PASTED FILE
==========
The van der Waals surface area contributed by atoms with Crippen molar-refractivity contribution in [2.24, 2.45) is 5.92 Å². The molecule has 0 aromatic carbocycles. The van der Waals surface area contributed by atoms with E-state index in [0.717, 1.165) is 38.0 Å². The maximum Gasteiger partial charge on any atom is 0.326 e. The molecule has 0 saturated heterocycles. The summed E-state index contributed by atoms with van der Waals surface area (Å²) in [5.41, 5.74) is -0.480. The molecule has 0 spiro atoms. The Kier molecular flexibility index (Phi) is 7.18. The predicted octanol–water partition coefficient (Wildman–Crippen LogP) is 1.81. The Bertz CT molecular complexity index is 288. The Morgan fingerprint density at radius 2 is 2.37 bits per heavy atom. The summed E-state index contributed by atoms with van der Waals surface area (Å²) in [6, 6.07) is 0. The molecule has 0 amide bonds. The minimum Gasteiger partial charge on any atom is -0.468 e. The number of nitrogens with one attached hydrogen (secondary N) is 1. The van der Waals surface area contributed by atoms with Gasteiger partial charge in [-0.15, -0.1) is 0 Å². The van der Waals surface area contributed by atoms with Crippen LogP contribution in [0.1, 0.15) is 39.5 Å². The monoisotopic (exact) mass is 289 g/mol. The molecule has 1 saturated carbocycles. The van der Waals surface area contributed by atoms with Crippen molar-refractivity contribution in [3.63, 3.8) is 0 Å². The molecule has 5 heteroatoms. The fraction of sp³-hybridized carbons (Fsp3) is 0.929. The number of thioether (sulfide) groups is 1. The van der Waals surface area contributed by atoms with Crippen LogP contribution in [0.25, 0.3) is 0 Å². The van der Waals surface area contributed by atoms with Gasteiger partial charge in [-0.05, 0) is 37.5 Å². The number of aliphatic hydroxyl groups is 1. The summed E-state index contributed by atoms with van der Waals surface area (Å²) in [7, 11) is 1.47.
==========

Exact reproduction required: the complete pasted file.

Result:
The van der Waals surface area contributed by atoms with Crippen molar-refractivity contribution in [2.24, 2.45) is 5.92 Å². The molecule has 0 aromatic carbocycles. The van der Waals surface area contributed by atoms with E-state index in [0.717, 1.165) is 38.0 Å². The maximum Gasteiger partial charge on any atom is 0.326 e. The molecule has 0 saturated heterocycles. The summed E-state index contributed by atoms with van der Waals surface area (Å²) in [5.41, 5.74) is -0.480. The molecule has 0 spiro atoms. The Kier molecular flexibility index (Phi) is 7.18. The predicted octanol–water partition coefficient (Wildman–Crippen LogP) is 1.81. The Bertz CT molecular complexity index is 288. The Morgan fingerprint density at radius 2 is 2.37 bits per heavy atom. The summed E-state index contributed by atoms with van der Waals surface area (Å²) in [6, 6.07) is 0. The molecule has 0 amide bonds. The minimum Gasteiger partial charge on any atom is -0.468 e. The number of nitrogens with one attached hydrogen (secondary N) is 1. The van der Waals surface area contributed by atoms with Gasteiger partial charge in [-0.15, -0.1) is 0 Å². The van der Waals surface area contributed by atoms with Crippen LogP contribution in [0.1, 0.15) is 39.5 Å². The monoisotopic (exact) mass is 289 g/mol. The molecule has 1 saturated carbocycles. The van der Waals surface area contributed by atoms with Crippen molar-refractivity contribution in [3.63, 3.8) is 0 Å². The molecule has 5 heteroatoms. The fraction of sp³-hybridized carbons (Fsp3) is 0.929. The number of thioether (sulfide) groups is 1. The van der Waals surface area contributed by atoms with Crippen LogP contribution in [0.25, 0.3) is 0 Å². The van der Waals surface area contributed by atoms with Gasteiger partial charge in [-0.05, 0) is 37.5 Å². The number of aliphatic hydroxyl groups is 1. The summed E-state index contributed by atoms with van der Waals surface area (Å²) in [7, 11) is 1.47.